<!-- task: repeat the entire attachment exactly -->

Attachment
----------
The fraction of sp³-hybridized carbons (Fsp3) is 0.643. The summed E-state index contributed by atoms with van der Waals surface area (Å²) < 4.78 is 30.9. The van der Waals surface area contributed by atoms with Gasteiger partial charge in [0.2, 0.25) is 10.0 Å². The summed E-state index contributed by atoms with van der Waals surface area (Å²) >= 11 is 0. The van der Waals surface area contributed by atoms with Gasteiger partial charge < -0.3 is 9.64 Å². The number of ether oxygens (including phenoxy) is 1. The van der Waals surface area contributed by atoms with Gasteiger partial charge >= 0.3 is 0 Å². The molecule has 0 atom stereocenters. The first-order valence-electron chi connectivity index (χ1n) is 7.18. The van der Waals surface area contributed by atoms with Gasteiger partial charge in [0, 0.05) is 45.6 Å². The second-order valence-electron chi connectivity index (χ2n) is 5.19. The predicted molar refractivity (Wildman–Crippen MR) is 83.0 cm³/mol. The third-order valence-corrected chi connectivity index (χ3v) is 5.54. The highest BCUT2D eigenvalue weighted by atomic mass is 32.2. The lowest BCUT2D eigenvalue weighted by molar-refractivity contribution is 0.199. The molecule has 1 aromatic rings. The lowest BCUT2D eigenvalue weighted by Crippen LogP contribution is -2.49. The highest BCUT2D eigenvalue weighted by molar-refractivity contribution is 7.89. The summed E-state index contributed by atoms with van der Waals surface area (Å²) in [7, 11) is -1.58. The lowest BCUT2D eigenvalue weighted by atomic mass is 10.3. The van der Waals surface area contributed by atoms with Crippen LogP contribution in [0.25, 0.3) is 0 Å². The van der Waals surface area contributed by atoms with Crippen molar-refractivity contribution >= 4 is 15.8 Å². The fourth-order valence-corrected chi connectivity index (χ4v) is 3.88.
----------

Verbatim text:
The fraction of sp³-hybridized carbons (Fsp3) is 0.643. The summed E-state index contributed by atoms with van der Waals surface area (Å²) < 4.78 is 30.9. The van der Waals surface area contributed by atoms with Gasteiger partial charge in [0.2, 0.25) is 10.0 Å². The summed E-state index contributed by atoms with van der Waals surface area (Å²) >= 11 is 0. The van der Waals surface area contributed by atoms with Gasteiger partial charge < -0.3 is 9.64 Å². The number of ether oxygens (including phenoxy) is 1. The van der Waals surface area contributed by atoms with Gasteiger partial charge >= 0.3 is 0 Å². The molecule has 0 atom stereocenters. The first-order valence-electron chi connectivity index (χ1n) is 7.18. The van der Waals surface area contributed by atoms with Gasteiger partial charge in [0, 0.05) is 45.6 Å². The second-order valence-electron chi connectivity index (χ2n) is 5.19. The predicted molar refractivity (Wildman–Crippen MR) is 83.0 cm³/mol. The third-order valence-corrected chi connectivity index (χ3v) is 5.54. The highest BCUT2D eigenvalue weighted by atomic mass is 32.2. The lowest BCUT2D eigenvalue weighted by molar-refractivity contribution is 0.199. The molecule has 1 aromatic rings. The lowest BCUT2D eigenvalue weighted by Crippen LogP contribution is -2.49. The highest BCUT2D eigenvalue weighted by molar-refractivity contribution is 7.89. The summed E-state index contributed by atoms with van der Waals surface area (Å²) in [7, 11) is -1.58. The lowest BCUT2D eigenvalue weighted by atomic mass is 10.3. The van der Waals surface area contributed by atoms with Crippen LogP contribution in [0.25, 0.3) is 0 Å². The van der Waals surface area contributed by atoms with Crippen molar-refractivity contribution >= 4 is 15.8 Å². The fourth-order valence-corrected chi connectivity index (χ4v) is 3.88.